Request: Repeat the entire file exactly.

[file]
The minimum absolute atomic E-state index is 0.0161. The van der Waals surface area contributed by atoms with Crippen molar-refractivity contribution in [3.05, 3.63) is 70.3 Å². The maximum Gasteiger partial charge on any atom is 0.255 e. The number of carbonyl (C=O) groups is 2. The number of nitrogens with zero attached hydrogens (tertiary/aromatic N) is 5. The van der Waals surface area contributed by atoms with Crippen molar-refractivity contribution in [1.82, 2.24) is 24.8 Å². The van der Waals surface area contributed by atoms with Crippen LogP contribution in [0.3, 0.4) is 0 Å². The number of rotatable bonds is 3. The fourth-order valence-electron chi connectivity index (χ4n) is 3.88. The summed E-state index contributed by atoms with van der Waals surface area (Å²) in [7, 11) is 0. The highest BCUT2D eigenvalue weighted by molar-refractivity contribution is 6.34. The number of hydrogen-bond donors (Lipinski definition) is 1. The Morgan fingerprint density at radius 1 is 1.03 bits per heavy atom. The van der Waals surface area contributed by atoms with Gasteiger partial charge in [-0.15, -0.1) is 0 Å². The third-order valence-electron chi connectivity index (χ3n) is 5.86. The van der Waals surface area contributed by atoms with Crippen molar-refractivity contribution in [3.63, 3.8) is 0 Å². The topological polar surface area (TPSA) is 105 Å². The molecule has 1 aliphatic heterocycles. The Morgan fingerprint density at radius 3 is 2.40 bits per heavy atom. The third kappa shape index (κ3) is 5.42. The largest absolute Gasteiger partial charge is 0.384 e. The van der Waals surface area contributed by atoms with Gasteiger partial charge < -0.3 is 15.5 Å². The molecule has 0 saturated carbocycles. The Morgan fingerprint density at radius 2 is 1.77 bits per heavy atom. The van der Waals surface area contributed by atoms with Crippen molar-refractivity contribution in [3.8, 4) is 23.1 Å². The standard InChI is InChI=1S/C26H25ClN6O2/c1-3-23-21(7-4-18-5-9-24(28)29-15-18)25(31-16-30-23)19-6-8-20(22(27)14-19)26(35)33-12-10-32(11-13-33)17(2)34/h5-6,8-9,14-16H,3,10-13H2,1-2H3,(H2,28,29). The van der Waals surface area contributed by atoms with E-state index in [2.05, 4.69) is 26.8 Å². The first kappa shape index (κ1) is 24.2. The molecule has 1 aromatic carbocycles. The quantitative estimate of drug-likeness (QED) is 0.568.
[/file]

The minimum absolute atomic E-state index is 0.0161. The van der Waals surface area contributed by atoms with Crippen molar-refractivity contribution in [3.05, 3.63) is 70.3 Å². The maximum Gasteiger partial charge on any atom is 0.255 e. The number of carbonyl (C=O) groups is 2. The number of nitrogens with zero attached hydrogens (tertiary/aromatic N) is 5. The van der Waals surface area contributed by atoms with Crippen molar-refractivity contribution in [1.82, 2.24) is 24.8 Å². The van der Waals surface area contributed by atoms with Crippen LogP contribution in [0.3, 0.4) is 0 Å². The number of rotatable bonds is 3. The fourth-order valence-electron chi connectivity index (χ4n) is 3.88. The summed E-state index contributed by atoms with van der Waals surface area (Å²) in [7, 11) is 0. The highest BCUT2D eigenvalue weighted by molar-refractivity contribution is 6.34. The number of hydrogen-bond donors (Lipinski definition) is 1. The Morgan fingerprint density at radius 1 is 1.03 bits per heavy atom. The van der Waals surface area contributed by atoms with Gasteiger partial charge in [-0.15, -0.1) is 0 Å². The third-order valence-electron chi connectivity index (χ3n) is 5.86. The van der Waals surface area contributed by atoms with Crippen molar-refractivity contribution in [3.63, 3.8) is 0 Å². The topological polar surface area (TPSA) is 105 Å². The molecule has 1 aliphatic heterocycles. The Morgan fingerprint density at radius 3 is 2.40 bits per heavy atom. The third kappa shape index (κ3) is 5.42. The largest absolute Gasteiger partial charge is 0.384 e. The van der Waals surface area contributed by atoms with Gasteiger partial charge < -0.3 is 15.5 Å². The molecule has 0 saturated carbocycles. The Morgan fingerprint density at radius 2 is 1.77 bits per heavy atom. The van der Waals surface area contributed by atoms with Crippen molar-refractivity contribution in [3.8, 4) is 23.1 Å². The standard InChI is InChI=1S/C26H25ClN6O2/c1-3-23-21(7-4-18-5-9-24(28)29-15-18)25(31-16-30-23)19-6-8-20(22(27)14-19)26(35)33-12-10-32(11-13-33)17(2)34/h5-6,8-9,14-16H,3,10-13H2,1-2H3,(H2,28,29). The van der Waals surface area contributed by atoms with E-state index in [2.05, 4.69) is 26.8 Å². The first kappa shape index (κ1) is 24.2. The molecule has 1 aromatic carbocycles. The quantitative estimate of drug-likeness (QED) is 0.568.